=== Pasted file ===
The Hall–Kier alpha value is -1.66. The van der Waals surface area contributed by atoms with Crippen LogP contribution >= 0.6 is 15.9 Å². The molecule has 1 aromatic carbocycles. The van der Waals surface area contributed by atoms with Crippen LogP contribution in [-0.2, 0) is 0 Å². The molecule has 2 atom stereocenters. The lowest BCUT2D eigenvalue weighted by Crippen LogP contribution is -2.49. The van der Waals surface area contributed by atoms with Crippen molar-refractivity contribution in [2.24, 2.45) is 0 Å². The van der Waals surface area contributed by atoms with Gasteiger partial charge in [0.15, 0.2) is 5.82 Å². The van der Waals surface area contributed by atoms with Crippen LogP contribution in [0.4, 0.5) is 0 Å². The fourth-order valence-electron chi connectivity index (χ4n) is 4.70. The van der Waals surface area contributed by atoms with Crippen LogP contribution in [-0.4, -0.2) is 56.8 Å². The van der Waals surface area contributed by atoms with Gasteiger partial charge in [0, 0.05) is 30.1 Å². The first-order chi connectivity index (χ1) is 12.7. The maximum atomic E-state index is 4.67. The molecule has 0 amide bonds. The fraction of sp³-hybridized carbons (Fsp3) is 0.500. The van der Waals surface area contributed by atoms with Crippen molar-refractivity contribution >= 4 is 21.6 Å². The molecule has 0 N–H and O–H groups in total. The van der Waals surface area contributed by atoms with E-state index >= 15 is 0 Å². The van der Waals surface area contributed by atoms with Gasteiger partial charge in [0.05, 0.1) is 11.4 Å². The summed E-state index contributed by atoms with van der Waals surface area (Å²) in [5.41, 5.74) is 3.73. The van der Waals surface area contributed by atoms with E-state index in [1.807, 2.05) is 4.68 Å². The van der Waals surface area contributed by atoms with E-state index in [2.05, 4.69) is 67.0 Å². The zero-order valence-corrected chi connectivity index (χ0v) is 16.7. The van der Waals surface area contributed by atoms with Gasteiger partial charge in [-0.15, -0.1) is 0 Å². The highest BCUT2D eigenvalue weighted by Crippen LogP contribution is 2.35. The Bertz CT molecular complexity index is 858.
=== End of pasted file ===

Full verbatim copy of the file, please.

The Hall–Kier alpha value is -1.66. The van der Waals surface area contributed by atoms with Crippen LogP contribution >= 0.6 is 15.9 Å². The molecule has 1 aromatic carbocycles. The van der Waals surface area contributed by atoms with Crippen LogP contribution in [-0.2, 0) is 0 Å². The molecule has 2 atom stereocenters. The lowest BCUT2D eigenvalue weighted by Crippen LogP contribution is -2.49. The van der Waals surface area contributed by atoms with Crippen molar-refractivity contribution in [2.24, 2.45) is 0 Å². The van der Waals surface area contributed by atoms with Gasteiger partial charge in [0.15, 0.2) is 5.82 Å². The van der Waals surface area contributed by atoms with Crippen LogP contribution in [0.4, 0.5) is 0 Å². The fourth-order valence-electron chi connectivity index (χ4n) is 4.70. The van der Waals surface area contributed by atoms with Crippen LogP contribution in [-0.4, -0.2) is 56.8 Å². The van der Waals surface area contributed by atoms with Gasteiger partial charge in [0, 0.05) is 30.1 Å². The first-order chi connectivity index (χ1) is 12.7. The maximum atomic E-state index is 4.67. The molecule has 0 amide bonds. The fraction of sp³-hybridized carbons (Fsp3) is 0.500. The van der Waals surface area contributed by atoms with Crippen molar-refractivity contribution >= 4 is 21.6 Å². The molecule has 0 N–H and O–H groups in total. The van der Waals surface area contributed by atoms with E-state index >= 15 is 0 Å². The van der Waals surface area contributed by atoms with Gasteiger partial charge in [0.05, 0.1) is 11.4 Å². The summed E-state index contributed by atoms with van der Waals surface area (Å²) in [5.41, 5.74) is 3.73. The van der Waals surface area contributed by atoms with E-state index in [1.807, 2.05) is 4.68 Å². The van der Waals surface area contributed by atoms with E-state index in [2.05, 4.69) is 67.0 Å². The zero-order valence-corrected chi connectivity index (χ0v) is 16.7. The van der Waals surface area contributed by atoms with Gasteiger partial charge in [-0.15, -0.1) is 0 Å². The highest BCUT2D eigenvalue weighted by Crippen LogP contribution is 2.35. The Bertz CT molecular complexity index is 858.